Minister of Tourism Edmund Bartlett, says a new generation of post COVID-19 travellers (Generation C or GEN-C), will reshape the way global tourism is marketed for the conceivable future.
Speaking with JIS News on April 30 Bartlett said that tourism-dependent countries like Jamaica will have to take the lead and be more proactive in their approach in what will amount to “a new way of thinking in an entirely new ball game”.
He warned that failure to embark on a strategic pathway could result in being squeezed out or left behind in what, undoubtedly, will be an even more increasingly competitive tourism industry.
“We have now become one generation, unified and defined by our experience during this devastating COVID-19 global pandemic,” Bartlett explained.
“We are forever influenced by this unprecedented time, when globally we have to ‘social distance’; businesses have to close; cities, regions, and countries are all on lockdown; and travel all but ceased,” he noted.
Bartlett said that the GEN-C concept was officially rolled out on Wednesday (April 29), at the Annual General Meeting of the UK Chapter of the Caribbean Tourism Organization (CTO) by his Ministry, where Jamaica made clear its intention to play a lead role in getting tourism back on track in the aftermath of COVID-19.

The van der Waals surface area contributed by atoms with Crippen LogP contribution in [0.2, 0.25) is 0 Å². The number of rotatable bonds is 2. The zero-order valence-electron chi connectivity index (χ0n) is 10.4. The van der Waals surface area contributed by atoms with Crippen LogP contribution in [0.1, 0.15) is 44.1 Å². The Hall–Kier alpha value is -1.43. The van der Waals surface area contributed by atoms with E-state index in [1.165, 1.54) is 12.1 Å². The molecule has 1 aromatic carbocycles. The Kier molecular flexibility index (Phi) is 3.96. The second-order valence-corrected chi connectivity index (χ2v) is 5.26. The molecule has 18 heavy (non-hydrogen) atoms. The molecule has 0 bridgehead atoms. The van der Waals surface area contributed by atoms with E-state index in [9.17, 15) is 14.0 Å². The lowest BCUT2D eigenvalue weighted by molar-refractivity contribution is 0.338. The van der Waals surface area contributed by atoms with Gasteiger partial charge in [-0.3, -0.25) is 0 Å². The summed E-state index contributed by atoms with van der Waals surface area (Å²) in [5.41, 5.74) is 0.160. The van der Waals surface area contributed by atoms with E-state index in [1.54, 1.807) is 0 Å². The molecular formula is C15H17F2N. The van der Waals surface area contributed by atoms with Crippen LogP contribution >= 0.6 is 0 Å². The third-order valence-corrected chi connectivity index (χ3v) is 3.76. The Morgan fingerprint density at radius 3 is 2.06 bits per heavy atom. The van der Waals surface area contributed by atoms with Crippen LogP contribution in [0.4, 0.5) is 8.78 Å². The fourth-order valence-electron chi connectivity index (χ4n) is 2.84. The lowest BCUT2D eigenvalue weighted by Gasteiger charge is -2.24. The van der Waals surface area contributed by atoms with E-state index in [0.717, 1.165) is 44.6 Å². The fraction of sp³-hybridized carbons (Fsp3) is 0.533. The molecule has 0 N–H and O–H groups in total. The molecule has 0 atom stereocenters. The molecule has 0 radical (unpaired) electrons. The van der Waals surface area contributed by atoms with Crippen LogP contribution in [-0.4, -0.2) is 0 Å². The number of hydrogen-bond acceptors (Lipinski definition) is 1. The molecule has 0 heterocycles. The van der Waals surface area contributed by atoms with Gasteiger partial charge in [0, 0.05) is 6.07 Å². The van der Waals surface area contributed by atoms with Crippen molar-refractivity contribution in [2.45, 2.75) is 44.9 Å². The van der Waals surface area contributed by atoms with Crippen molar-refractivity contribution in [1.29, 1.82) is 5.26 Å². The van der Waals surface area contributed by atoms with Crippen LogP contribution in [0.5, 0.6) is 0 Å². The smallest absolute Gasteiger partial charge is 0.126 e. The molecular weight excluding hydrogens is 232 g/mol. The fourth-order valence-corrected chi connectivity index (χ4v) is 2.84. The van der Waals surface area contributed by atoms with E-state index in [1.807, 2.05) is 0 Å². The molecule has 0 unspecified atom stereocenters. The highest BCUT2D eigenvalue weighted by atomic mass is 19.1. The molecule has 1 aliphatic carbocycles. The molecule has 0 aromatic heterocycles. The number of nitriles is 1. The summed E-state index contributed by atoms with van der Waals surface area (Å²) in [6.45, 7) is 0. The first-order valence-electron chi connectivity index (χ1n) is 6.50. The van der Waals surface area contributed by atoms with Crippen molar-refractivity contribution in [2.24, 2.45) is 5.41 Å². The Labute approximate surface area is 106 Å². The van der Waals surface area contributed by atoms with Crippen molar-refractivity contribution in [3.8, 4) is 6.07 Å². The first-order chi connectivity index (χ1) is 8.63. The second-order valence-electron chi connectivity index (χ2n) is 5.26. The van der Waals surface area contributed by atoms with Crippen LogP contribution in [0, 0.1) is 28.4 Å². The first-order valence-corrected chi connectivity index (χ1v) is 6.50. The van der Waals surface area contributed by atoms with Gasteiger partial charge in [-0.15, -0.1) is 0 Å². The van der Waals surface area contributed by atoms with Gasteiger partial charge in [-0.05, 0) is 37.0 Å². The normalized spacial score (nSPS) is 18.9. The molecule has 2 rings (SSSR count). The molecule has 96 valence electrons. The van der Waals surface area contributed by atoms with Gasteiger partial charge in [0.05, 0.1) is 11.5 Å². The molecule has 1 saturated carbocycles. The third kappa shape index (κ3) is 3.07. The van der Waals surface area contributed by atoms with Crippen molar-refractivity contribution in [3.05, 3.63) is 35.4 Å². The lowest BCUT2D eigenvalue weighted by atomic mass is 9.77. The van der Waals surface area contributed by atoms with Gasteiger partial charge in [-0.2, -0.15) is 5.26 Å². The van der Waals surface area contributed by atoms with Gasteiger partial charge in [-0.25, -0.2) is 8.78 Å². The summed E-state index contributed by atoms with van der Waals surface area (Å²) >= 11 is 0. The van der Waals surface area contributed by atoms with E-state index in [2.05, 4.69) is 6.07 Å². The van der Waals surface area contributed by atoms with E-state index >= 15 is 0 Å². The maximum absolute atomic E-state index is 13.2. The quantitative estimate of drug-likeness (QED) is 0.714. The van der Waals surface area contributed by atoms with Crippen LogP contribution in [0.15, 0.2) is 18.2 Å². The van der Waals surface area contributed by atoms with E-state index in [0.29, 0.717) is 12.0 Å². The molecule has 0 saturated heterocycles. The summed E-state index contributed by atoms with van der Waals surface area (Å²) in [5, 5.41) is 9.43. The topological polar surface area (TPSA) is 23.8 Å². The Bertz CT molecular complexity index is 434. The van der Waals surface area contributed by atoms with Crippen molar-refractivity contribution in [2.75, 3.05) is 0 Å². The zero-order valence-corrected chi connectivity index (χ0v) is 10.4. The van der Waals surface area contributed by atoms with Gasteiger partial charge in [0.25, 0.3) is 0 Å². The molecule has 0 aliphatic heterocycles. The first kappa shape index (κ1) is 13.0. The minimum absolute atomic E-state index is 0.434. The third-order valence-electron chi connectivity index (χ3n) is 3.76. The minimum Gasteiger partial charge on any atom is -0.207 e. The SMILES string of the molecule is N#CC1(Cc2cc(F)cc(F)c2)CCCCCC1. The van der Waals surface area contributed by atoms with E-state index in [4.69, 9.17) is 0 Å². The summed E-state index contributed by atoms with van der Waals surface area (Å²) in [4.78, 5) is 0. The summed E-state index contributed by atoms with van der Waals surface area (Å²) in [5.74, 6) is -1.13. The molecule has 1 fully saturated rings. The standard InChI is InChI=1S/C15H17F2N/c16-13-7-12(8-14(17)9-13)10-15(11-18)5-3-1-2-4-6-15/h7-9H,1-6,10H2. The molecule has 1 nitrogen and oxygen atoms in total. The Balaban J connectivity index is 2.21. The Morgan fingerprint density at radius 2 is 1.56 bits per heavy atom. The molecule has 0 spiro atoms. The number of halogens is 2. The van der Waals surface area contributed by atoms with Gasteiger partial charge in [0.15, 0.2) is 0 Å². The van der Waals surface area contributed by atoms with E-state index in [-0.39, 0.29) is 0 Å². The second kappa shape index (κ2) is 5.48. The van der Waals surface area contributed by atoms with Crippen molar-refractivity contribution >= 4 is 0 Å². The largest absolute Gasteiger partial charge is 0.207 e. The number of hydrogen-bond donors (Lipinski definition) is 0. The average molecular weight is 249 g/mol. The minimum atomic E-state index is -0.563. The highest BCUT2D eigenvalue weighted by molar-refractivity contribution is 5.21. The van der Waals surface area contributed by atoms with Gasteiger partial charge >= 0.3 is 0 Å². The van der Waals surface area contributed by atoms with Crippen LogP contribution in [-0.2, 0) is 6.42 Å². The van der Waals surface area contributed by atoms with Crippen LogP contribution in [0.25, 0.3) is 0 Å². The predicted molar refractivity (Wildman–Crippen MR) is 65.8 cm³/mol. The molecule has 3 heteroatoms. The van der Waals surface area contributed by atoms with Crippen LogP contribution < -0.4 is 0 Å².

“Why is a GEN-C focused recovery and resilience strategy imperative for the global economy,” the Tourism Minister stated.
“GEN-C is defined by a societal shift in mindset, including how we travel. Many will be concerned about post-COVID travel and look to avoid big cities and public transportation, including planes, and be more likely to choose domestic travel,” he said.
Bartlett said it is against this background where the onus will be on Jamaica to fine-tune its resources where these concerns are promptly addressed and where the industry is again “ready for business from day one”.
“There is no question that tourism is among the sectors hit hardest by this crisis, but it is also at the heart of the recovery,” he argued.
Bartlett emphasised that a return to travel is critical for the global economy, pointing out that across the world, travel and tourism account for 11 per cent of the world’s GDP and create more than 320 million jobs for workers serving 1.4 billion travellers annually.